Definition and Overview

Squamous cell carcinoma (SQC) of the lung is a type of lung cancer.

Lung cancer has two main types. They are called small cell lung cancer (SCLC) and non-small cell lung cancer (NSCLC). SQC is a subtype of NSCLC. Other types of NSCLC are adenocarcinoma and large cell carcinoma.

NSCLC is more common than SCLC. It accounts for about 80-85% of all lung cancers. SQC is the second most common type of NSCLC. It accounts for about 25-30% of all cases. It commonly starts in early cells found in the centre of the lungs. The condition does not cause symptoms in the early stages. Thus, it is often found when it has already spread to other parts of the body. This is a cause for concern because early detection is key to achieve better treatment outcomes. If the condition is found at an advanced stage, the patient’s chances of survival within five years are less than 20%.

Causes of Condition

The cause of SQC of the lung is unknown. But most cases are attributed to smoking. Other risk factors are exposure to certain chemicals and genetics.

Up to 90% of lung cancer cases are associated with cigarette smoking and exposure to cigarette smoke. Cigarette smoke contains many carcinogenic compounds and toxins. These include tar, nicotine, and carbon monoxide. These harmful substances can cause permanent damage to the lungs.

Lung cancer can also occur due to exposure to cancer-causing agents in the workplace. These include uranium, diesel exhaust, coal products, and nickel compounds.

Other risk factors are the following:

  • Genetics - Studies found that having close relatives with lung cancer increases one’s risk of the disease. This risk can further increase if they are smoking. These people can benefit from regular lung cancer screening tests. These tests are used to catch the disease early. This is important because early-stage lung cancers are responsive to treatment.

  • Radiation therapy - Radiation therapy for the treatment of cancer in or around the chest area increases the risk of lung cancer.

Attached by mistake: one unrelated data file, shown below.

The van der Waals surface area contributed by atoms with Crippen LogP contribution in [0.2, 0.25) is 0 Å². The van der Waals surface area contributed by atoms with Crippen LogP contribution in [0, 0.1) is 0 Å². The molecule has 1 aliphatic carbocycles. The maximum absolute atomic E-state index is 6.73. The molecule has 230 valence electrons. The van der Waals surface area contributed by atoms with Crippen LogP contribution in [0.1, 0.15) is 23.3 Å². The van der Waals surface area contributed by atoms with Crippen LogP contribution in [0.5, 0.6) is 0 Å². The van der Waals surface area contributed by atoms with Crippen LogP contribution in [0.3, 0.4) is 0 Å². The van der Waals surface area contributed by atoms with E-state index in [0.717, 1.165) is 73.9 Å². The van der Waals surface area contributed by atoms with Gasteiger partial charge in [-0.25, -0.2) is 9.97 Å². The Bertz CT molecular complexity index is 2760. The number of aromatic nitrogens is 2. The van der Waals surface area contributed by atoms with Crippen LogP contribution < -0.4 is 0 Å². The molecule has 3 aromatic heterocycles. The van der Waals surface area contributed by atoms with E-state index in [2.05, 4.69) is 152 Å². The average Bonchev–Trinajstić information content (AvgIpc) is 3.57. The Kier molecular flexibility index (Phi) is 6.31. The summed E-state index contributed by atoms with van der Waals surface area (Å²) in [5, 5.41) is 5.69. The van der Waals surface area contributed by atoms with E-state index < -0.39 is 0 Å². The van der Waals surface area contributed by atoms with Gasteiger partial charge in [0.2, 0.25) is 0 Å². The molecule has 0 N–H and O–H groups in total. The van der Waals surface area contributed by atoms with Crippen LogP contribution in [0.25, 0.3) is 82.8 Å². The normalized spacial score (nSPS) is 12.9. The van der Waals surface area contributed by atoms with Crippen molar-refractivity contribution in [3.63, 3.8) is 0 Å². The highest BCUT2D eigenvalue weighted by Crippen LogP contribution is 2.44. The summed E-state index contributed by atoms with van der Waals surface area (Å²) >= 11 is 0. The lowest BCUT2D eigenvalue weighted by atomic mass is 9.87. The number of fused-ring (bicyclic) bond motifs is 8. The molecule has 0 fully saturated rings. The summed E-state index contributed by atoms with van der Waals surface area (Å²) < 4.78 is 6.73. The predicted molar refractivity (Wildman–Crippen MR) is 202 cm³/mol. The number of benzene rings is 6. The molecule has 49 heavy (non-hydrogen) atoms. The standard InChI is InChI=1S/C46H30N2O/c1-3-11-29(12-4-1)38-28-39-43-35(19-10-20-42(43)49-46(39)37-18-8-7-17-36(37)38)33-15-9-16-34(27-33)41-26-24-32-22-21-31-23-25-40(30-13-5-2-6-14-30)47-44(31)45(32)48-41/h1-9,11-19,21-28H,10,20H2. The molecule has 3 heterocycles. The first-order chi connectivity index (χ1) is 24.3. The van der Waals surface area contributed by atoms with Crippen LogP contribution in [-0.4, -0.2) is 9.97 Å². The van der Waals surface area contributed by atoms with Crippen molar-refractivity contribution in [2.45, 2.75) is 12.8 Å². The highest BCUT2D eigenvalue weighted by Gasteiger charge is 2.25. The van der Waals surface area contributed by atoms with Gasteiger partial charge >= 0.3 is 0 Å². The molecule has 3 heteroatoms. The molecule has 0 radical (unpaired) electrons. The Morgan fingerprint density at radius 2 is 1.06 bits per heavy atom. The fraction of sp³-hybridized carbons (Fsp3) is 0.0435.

• Lung diseases - Certain lung conditions are thought to increase the risk of lung cancer. These include pulmonary fibrosis (PF) and chronic obstructive pulmonary disease (COPD). PF causes scarring in the lungs. This interferes with a person’s ability to breathe normally. COPD, on the other hand, is a term that refers to a number of progressive lung diseases. These include chronic bronchitis and emphysema.

  • Prolonged exposure to air pollution.

Key Symptoms

Most lung cancer patients do not have symptoms in the early stages. Symptoms begin to develop when cancer advances and lung tissues become damaged. The first sign is a cough (with or without blood) that does not go away even with standard treatment. Other symptoms include chest pain, wheezing, and shortness of breath. There may also be other signs depending on the extent of damage. These include difficulty swallowing (if cancer cells spread to the oesophagus) and chronic lung infections (if the large airway becomes obstructed).

Other signs are fatigue, weight loss, and loss of appetite. Depression and mood changes are also common.

Who to See and Types of Treatments Available

Lung cancer patients are treated by a team of doctors. These include cancer and pulmonary (lung) specialists. The team also includes doctors specialising in pain management.

The condition is diagnosed with laboratory and biomarker tests and biopsies. Imaging tests are also used. These include chest x-rays, CT and PET scans, and magnetic resonance imaging (MRI). The results of these tests help doctors to: